Action must now be taken to strengthen the foundations of the capital’s economy and boost confidence amongst its businesses.
This was demonstrated by the latest LCCI Capital 500 Quarterly Economic Survey (QES) results which were released last month at GVA’s Gresham Street offices. The survey, based on a representative sample of more than 500 London businesses interviewed by leading polling company ComRes, found that export demand levels had reached their joint lowest recorded level of the survey, and that business confidence levels had not been this low since the first poll after the EU referendum vote in 2016 – although it should be noted that the survey was undertaken ahead of the recent announcement that the UK and EU reached an agreement on a post-Brexit transition period.
Notwithstanding any impact this agreement might have had on business sentiment, CEBR economist and former joint head of the UK’s Government Economic Service Vicky Pryce commented that “there are serious worries in some service sectors such as retail and the hospitality industries, as the consumer is becoming increasingly cautious while construction also remains under the spotlight.” The Capital 500 results were discussed in more detail during a panel discussion with business editor for The Sun Tracey Boles, GVA’s senior regional director for London Ros Goode and ComRes’ executive chairman Andrew Hawkins.
The event was chaired by LCCI’s deputy chief executive Peter Bishop. Boles noted that despite some negative figures there are also positive signs, including recent rises in the UK’s reported productivity levels. Hawkins added that although in many areas micro businesses continued to report negative figures, larger businesses, including many corporates, still tended to have a positive outlook. Goode focused on positive policy interventions, including improvements to Thameslink services and the Elizabeth line which will soon be opened, all fundamentals to ensuring London will continue to be able to cope with growth and success.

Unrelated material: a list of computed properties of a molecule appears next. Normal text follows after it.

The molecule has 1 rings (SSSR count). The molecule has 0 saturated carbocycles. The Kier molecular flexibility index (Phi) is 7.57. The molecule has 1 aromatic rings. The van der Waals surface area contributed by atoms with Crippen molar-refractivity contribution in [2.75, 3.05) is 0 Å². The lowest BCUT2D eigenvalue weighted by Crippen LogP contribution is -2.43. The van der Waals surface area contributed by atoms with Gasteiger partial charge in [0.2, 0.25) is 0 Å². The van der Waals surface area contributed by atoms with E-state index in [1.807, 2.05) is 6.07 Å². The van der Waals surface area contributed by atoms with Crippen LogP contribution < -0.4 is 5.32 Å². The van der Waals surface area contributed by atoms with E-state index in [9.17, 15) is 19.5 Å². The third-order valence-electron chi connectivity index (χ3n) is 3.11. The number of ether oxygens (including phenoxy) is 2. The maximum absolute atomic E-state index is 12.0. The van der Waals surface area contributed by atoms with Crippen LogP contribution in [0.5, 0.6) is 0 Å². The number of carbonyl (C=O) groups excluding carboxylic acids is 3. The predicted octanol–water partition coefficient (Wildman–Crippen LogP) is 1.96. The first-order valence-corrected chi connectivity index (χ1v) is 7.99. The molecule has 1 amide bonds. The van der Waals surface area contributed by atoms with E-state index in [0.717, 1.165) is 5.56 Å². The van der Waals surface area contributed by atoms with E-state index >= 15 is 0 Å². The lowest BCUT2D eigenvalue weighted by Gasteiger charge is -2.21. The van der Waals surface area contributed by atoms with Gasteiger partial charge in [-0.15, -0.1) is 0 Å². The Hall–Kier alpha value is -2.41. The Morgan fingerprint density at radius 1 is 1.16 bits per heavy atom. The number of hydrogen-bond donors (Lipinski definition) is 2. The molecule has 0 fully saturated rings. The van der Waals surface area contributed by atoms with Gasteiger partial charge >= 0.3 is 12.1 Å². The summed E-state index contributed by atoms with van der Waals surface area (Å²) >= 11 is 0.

The LCCI has argued that there are actions which can be taken to give a boost to confidence in the capital’s economy, leading to the following recommendations:
1. To protect vital work space as well as limit the cost of business space, the Mayor of London should seek to secure permanent exemption beyond 2019 for Tech City and the Central Activities Zone from permitted development rights.
2. To boost the capital’s productivity and underpin domestic demand, targeted investment in London’s infrastructure is required – including revisiting proposals for fixed river crossings at Gallions Reach and at Belvedere to maximise growth potential in East London.
3. The Mayor must continue to work with London businesses to ensure they are consulted on skills provisions for Londoners. This includes seeking business input to help tailor the administration of the Adult Education Budget when it is devolved to London from 2019/20.
4. The proposed post-Brexit transition period of 21 months may not allow enough time for the bulk of firms to prepare for any potential changes to the trading environment. More time is needed to allow SMEs in particular to prepare.
Thomas Wagemaakers, Policy Research Manager, LCCI